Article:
Tuesday, October 7, 2014

Real Railroad Safety

Just about every news organization is showing this video from Sunday:

However, of the TV presentations of the video today, none that I have seen have indicated the best and safest way to prevent a crash like this.

Here is a freeze frame from the video:
The minute your car or someone else's is stuck on a crossing, find the nearby electronics box (to the right of the road). By law, every electronics box has the railroad's emergency phone number and the information you will need to give to the railroad. So,
  • Get everyone out of the vehicle immediately! 
  • Dial the number
  • Give the information
  • Stay clear of the track as an impact, if it occurs, will spray debris everywhere like it did in this case.
  • And, if you see something leaking from the train get far away but call 9-1-1 and let them know of the leak once you are safely away. Turn off the air conditioning and keep the windows rolled up.
Please share this with your friends and, especially, teenage drivers. 

Addition: Got a question and, yes, sometimes (in a non-electronic crossing) the information is on one of the railroad crossbuck poles. Via trainorders.com, here is what you are looking for whether it is on the pole or the electronics box.


  1. Mike,

    If your vehicle gets stalled or stuck on a crossing, get everyone out of the vehicle and run 100 feet away from the track and keep everyone together. Call 911 and tell the dispatcher where you are and where the vehicle is located and the situation. 911 dispatcher can call the railroad. You should stay on the phone and the 911 person can tell you what the railroad says either they can get the trains stopped or there is one coming and to stay back. Wait until a police officer is there and can give you the all clear and your vehicle can be pushed or towed off the crossing. Do not try and be a hero and push the vehicle or stay with it. When vehicles are struck by a train parts and glass can fly and cause injury as the video shows. If the train derails get at least 5 blocks away in case there is a fire or toxic release. If you are in a vehicle watching this and there is a derailment do get away from the area and contact 911 with details. You can turn off your A/C, close the vents, close your windows and get at least a mile away if there is fire, hazmat release, and/or power lines down. These incidents should be handled by first responders and railroad personnel. As you can see if you are in your vehicle close to the crossing gates this can be dangerous too. Do not rely on the crossing contact information being close by as railroads post the information in different locations, it can be covered by graffiti. or sign stolen. If you see anything with the railroad name close by it can help the 911 dispatcher.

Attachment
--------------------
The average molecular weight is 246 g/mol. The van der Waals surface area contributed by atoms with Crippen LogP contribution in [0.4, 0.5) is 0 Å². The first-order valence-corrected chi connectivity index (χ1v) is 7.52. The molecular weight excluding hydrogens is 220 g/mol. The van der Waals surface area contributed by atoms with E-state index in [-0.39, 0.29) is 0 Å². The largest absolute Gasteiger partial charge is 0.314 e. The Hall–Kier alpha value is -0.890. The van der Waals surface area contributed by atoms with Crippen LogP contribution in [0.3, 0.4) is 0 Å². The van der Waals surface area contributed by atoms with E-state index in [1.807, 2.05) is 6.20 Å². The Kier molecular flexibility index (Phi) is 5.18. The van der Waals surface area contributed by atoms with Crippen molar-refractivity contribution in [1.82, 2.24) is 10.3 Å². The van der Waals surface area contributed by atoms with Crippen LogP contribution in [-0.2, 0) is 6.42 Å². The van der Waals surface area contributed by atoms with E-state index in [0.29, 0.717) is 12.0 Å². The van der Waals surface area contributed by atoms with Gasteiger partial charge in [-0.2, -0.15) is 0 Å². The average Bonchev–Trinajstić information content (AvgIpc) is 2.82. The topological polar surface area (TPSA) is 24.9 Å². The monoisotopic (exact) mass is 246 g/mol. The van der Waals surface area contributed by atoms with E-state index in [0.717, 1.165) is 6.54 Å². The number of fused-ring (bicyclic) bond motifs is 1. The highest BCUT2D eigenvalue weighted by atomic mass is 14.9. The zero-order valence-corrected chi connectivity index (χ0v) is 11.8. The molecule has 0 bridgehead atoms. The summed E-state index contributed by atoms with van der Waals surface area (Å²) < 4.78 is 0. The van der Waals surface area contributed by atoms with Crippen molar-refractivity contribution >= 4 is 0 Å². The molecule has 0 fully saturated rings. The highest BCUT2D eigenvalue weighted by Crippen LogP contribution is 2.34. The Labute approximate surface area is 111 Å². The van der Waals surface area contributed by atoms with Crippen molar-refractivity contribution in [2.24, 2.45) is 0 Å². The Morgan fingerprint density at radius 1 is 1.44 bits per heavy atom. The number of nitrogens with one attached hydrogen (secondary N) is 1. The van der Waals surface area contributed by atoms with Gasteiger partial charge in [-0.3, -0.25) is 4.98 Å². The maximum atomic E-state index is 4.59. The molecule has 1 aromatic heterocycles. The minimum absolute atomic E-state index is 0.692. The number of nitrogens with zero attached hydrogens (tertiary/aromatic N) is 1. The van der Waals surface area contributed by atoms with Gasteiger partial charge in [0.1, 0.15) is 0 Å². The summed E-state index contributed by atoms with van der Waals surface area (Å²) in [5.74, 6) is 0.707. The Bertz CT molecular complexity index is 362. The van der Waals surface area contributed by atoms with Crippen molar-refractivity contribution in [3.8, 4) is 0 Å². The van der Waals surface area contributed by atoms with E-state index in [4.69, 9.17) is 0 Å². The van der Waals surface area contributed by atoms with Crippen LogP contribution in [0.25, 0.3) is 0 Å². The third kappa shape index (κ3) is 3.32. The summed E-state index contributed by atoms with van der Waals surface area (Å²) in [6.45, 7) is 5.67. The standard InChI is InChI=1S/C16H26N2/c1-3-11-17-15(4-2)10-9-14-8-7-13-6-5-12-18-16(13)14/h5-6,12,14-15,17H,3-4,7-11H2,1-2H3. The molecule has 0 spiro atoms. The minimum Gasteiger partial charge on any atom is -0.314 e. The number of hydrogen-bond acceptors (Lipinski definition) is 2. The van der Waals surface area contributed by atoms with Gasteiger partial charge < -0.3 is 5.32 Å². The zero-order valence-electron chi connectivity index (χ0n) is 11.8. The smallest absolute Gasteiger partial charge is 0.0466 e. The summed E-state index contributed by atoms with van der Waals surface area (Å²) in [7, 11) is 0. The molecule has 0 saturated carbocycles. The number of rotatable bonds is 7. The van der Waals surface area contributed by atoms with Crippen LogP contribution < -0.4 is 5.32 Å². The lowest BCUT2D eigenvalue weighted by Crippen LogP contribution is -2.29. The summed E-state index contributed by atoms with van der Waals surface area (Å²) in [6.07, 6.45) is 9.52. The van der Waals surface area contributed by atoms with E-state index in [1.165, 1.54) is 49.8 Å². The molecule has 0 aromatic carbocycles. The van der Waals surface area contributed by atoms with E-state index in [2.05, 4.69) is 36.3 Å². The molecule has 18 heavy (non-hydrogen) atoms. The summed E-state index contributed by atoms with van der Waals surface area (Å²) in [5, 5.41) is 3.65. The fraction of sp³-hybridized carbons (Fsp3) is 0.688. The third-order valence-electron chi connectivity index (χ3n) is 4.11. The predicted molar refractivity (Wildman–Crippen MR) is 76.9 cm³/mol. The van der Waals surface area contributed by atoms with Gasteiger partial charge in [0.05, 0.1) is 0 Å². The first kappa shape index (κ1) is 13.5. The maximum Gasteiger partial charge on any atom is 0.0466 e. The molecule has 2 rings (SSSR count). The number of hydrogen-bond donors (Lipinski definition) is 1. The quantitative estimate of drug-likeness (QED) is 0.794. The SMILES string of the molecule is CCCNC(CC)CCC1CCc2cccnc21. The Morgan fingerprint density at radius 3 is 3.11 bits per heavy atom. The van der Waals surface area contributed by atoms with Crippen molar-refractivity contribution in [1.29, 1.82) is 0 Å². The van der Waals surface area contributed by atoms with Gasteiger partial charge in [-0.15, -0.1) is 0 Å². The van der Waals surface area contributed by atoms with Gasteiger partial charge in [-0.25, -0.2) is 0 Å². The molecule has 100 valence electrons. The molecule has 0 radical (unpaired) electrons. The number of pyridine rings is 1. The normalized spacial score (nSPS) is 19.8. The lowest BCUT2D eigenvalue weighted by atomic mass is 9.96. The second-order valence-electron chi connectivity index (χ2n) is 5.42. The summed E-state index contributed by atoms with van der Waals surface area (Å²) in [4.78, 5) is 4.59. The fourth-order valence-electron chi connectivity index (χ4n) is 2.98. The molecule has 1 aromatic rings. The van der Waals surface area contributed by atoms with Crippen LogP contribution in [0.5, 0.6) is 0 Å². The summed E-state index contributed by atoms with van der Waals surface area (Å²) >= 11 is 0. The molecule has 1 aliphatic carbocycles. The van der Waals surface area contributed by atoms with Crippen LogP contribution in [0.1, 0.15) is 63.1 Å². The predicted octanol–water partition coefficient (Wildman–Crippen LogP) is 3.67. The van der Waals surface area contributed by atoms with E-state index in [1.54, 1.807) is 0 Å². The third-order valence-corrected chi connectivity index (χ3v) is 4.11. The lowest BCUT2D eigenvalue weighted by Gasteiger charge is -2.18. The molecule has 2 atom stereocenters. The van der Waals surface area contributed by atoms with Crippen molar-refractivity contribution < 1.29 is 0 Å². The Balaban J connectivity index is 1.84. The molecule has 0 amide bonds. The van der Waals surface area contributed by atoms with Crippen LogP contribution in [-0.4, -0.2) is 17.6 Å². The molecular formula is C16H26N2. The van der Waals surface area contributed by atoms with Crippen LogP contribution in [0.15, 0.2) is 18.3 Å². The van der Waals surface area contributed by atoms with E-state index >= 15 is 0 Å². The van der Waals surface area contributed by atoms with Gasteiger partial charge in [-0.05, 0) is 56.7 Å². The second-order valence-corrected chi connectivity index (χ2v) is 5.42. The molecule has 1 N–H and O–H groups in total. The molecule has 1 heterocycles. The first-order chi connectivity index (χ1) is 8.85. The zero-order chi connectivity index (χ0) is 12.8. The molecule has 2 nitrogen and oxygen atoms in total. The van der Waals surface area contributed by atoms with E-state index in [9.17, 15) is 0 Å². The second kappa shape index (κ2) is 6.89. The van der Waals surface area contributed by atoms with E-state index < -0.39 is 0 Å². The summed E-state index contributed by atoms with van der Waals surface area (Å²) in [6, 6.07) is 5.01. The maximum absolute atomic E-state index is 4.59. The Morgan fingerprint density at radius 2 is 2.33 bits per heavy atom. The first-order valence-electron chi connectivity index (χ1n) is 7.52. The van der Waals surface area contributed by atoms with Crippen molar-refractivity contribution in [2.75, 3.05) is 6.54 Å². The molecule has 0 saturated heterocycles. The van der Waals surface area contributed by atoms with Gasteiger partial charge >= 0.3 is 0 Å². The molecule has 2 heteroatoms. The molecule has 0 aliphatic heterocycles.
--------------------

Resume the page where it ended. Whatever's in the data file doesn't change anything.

2. Mr. Wilson, thank you for your comment but I disagree. The information must be on the electronics cabinet by law. There are documented cases of 9-1-1 not knowing who to call. Second, there are times (traveling in an unfamiliar city) that people don't know how to describe where they are. Again, that is why the info is on the electronics cabinet.

  3. Mike, you're exactly correct. In addtion to the telephone number that is on the electronics cabin (signal shack), the DOT/crossing ID number is the next most important piece of info you can provide the railroad to let them know what crossing is obstructed. In your photo, the DOT number is 352 171X. That number is important because in some locations, it's possible for a railroad's tracks to cross a street multiple times depending on how the street grid and tracks are laid out. Rather than trying to guess which 3rd Street the caller is talking about, that DOT number gives an exact location on the street/rail network.

  4. I agree with Mike.

    A fully loaded freight train (90-120 cars) can take a mile to a mile and a half to stop if it's traveling at 55 MPH.

    At 55 MPH, it's traveling at 81 feet per second or 4840 feet per minute.

    If you call 9-11 and wait for a police car (2-3 minutes at the bare minimum) and then they call in the crossing number in (another 2-3 minutes), it may take 6 minutes for the train to get the word that they need to stop. In 6 minutes, a train traveling 55 MPH will travel 5.5 MILES. Add 1.5 miles to stop, and that's 7 MILES.

    If, instead, you call the train line directly and it takes 2-3 minutes, the train will have traveled half that distance (2.25 miles) and can then stop in 1.5, for a total of 3.75 miles.

    If the train that would hit you is 7, 5.5, or 3.75 miles away, in all cases, it's best to contact the railroad FIRST.

  5. One engineer told us that, should a vehicle be stuck and a train coming, we should run TOWARD any oncoming train at a 45-degree angle to the tracks. Running TOWARD the train minimizes the chance that flying debris will nail you and gives the crew a chance to see that someone, at least, made it out of the vehicle.


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